“You know how you repopulate a river by dumping a bunch of fish in there? We kinda liken this to dumping a bunch of new tunes into the fiddle-verse,” Katie Hartford told American Songwriter.
Katie Hartford is the daughter of one of the most endearing and enduring personalities in American acoustic music: John Hartford. Following her father’s death in 2001, Katie Hartford ended up discovering a new side of the iconic songwriter responsible for “Gentle On My Mind” and other classics. That discovery? 68 notebooks containing over 2,000 unheard original tunes.
Now, she’s teamed up with virtuoso fiddle player Matt Combs to release those tunes into the ‘fiddle-verse’ via a book and a record featuring some of the most talented acoustic musicians in the world bringing the tunes to life. “The John Hartford Fiddle Tune Project, Volume 1” had a soft release in March, but now the first official single “Tennessee Politics” has been released.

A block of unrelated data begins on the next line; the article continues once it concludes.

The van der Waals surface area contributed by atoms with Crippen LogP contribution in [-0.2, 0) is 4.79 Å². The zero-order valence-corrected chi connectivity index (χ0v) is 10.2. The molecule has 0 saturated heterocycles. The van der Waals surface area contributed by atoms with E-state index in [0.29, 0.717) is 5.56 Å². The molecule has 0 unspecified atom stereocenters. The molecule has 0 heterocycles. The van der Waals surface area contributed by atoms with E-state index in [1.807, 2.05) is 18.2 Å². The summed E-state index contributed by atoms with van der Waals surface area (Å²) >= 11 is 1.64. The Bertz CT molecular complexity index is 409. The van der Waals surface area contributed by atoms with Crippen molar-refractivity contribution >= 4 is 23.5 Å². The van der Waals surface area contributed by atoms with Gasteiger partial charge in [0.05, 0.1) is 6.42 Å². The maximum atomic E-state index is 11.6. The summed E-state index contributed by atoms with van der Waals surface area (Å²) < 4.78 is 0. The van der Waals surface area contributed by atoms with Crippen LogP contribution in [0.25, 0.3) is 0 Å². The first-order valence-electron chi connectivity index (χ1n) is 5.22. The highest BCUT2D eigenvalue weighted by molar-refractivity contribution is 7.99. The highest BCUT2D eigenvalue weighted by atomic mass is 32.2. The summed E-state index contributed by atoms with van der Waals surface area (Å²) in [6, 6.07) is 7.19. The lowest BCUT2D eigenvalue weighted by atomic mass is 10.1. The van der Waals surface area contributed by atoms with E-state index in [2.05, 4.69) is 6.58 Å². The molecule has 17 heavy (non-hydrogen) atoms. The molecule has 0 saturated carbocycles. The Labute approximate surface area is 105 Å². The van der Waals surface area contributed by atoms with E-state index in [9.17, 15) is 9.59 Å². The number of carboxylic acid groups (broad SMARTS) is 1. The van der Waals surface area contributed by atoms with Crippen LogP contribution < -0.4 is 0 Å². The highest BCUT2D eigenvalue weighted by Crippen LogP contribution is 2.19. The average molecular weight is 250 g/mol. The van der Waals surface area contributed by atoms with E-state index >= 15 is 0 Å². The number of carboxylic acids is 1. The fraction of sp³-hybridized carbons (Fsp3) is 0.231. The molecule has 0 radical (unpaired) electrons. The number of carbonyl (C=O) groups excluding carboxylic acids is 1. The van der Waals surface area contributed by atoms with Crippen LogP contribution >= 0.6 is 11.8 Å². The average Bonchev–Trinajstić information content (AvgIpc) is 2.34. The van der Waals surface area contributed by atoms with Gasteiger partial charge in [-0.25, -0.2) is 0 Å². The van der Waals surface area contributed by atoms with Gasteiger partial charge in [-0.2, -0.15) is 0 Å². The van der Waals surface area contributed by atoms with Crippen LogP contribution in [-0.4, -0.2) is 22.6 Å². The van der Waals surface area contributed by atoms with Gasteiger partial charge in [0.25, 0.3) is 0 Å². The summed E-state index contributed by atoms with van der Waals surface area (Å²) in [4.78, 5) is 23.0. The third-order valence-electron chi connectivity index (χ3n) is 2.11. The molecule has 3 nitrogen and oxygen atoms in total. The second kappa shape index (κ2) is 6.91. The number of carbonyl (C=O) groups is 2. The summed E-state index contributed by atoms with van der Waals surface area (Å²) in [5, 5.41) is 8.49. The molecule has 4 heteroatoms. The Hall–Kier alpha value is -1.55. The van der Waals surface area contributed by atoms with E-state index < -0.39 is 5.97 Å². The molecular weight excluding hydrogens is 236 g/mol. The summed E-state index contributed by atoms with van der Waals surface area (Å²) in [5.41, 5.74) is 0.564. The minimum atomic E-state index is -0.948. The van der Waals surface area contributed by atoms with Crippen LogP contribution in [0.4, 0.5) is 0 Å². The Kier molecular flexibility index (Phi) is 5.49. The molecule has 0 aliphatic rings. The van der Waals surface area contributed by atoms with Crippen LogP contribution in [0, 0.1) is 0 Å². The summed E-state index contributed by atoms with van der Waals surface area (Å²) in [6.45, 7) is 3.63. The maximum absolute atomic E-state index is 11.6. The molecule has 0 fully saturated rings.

“Dad was a collector, he called himself a ‘frustrated librarian,’” Katie Hartford said. “In the process of going through all his archives, I kept finding these spiral-bound notebooks. A lot of them were music notebooks that were full of handwritten music. I started setting them aside and I ended up with a pile of 68 of these notebooks. Matt Combs started going through the notebooks one by one and he evaluated all of these tunes. He wrote down everything that he thought was a real representation of Dad and his style. We widdled it down to 176 fiddle tunes, only 13 of which Dad had ever recorded or published.”